Today Barna released a report on why American adults tend to avoid spiritual conversations.
Here’s their summary:
People who don’t talk very often about faith offer different reasons, but most of these fall into two broad categories: avoidance and ambivalence. For instance, the two avoidant responses (among the top four) given for not engaging in conversations are: “Religious conversations always seem to create tension or arguments” (28%) and “I’m put off by how religion has been politicized” (17%). The other two responses indicate ambivalence: “I’m not religious and don’t care about these kinds of topics” (23%) and “I don’t feel like I know enough to talk about religious or spiritual topics” (17%). Here’s the full list of options:
- Religious conversations always seem to create tension or arguments: 28%
- I’m not religious and don’t care about these kinds of topics: 23%
- I’m put off by how religion has been politicized: 17%
- I don’t feel like I know enough to talk about religious or spiritual topics: 17%
- I don’t want to be known as a religious person: 7%
- I don’t know how to talk about religious or spiritual topics without sounding weird: 6%
- I’m afraid people will see me as a fanatic or extremist: 5%
- I’m embarrassed by the way religious language has been used in popular culture: 5%
- I’ve been hurt by religious conversations in the past: 4%
- Religious language and jargon feels cheesy or outdated: 4%
I wonder if it might be helpful to seek to empathetically understand each particular person: are they…
- Avoidant, or
… about spiritual conversations?
If they are aggressive, then the challenge might be remaining respectful and the wise approach might be to ask them questions that lead them to examine the perspective from which they are criticizing Christianity.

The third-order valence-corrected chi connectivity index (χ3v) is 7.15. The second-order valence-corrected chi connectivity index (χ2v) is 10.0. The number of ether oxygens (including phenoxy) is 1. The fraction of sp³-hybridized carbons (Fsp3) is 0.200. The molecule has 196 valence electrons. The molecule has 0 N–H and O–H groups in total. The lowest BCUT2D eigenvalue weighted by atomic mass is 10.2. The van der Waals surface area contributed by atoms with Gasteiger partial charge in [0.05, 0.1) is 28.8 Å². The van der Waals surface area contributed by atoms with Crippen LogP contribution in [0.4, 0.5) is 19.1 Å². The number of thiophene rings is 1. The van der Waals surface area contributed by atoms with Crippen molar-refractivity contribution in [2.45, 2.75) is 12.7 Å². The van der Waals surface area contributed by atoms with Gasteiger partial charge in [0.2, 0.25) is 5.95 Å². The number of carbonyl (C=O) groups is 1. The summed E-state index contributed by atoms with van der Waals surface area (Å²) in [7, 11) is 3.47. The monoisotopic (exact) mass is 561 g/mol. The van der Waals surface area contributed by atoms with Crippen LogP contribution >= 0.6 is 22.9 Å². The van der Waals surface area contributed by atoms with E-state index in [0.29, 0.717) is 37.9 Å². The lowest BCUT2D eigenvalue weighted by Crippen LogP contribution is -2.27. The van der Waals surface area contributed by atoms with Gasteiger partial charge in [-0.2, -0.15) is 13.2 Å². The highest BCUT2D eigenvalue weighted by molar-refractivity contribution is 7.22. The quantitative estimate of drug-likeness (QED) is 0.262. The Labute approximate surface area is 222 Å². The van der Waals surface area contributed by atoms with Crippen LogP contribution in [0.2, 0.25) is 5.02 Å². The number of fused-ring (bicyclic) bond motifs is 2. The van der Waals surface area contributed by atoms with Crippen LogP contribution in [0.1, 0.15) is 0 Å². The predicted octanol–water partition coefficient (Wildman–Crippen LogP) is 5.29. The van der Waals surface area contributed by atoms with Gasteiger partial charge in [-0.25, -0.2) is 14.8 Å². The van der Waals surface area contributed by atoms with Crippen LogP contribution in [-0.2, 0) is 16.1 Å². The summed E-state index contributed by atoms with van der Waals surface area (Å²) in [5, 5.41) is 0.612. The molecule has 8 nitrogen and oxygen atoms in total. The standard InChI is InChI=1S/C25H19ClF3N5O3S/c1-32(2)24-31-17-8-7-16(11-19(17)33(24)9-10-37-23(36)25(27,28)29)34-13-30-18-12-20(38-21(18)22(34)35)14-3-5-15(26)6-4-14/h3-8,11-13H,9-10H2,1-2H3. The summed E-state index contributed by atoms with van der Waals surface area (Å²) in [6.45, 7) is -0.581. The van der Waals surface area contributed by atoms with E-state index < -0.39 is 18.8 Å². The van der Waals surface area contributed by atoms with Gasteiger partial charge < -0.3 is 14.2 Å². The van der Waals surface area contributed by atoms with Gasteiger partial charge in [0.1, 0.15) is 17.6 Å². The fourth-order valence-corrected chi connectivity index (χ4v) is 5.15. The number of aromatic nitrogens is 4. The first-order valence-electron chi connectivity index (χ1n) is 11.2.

If they are available, then the challenge might be to find gentle invitations to explore the subject together without becoming aggressive ourselves. A primary approach might be to bring your friend into comfortable environments where it is safe to ask questions, hear the gospel, and give consideration to following Jesus.
If they are avoidant, then you might want to build trust by showing that you are the kind of person who disagrees well and in a pleasant way on other subjects. It would also be important to simply build trust by faithfully showing that you care and that you are a good friend.
If they are ambivalent, then I think it is roughly the same pathway as someone who is avoidant. However, I think there may be more opportunity to disclose your own experiences of God and of living life as a Christian. Sharing stories about how you see God at work in your life and community may give them a new imagination for the beauty and joy of following Christ.
Questions for Discussion:
- Does this seem like a reasonable grid for better understanding your friends and neighbors?
- What practical wisdom have you learned for respecting and engaging with someone from one or more of these spiritual attitudes?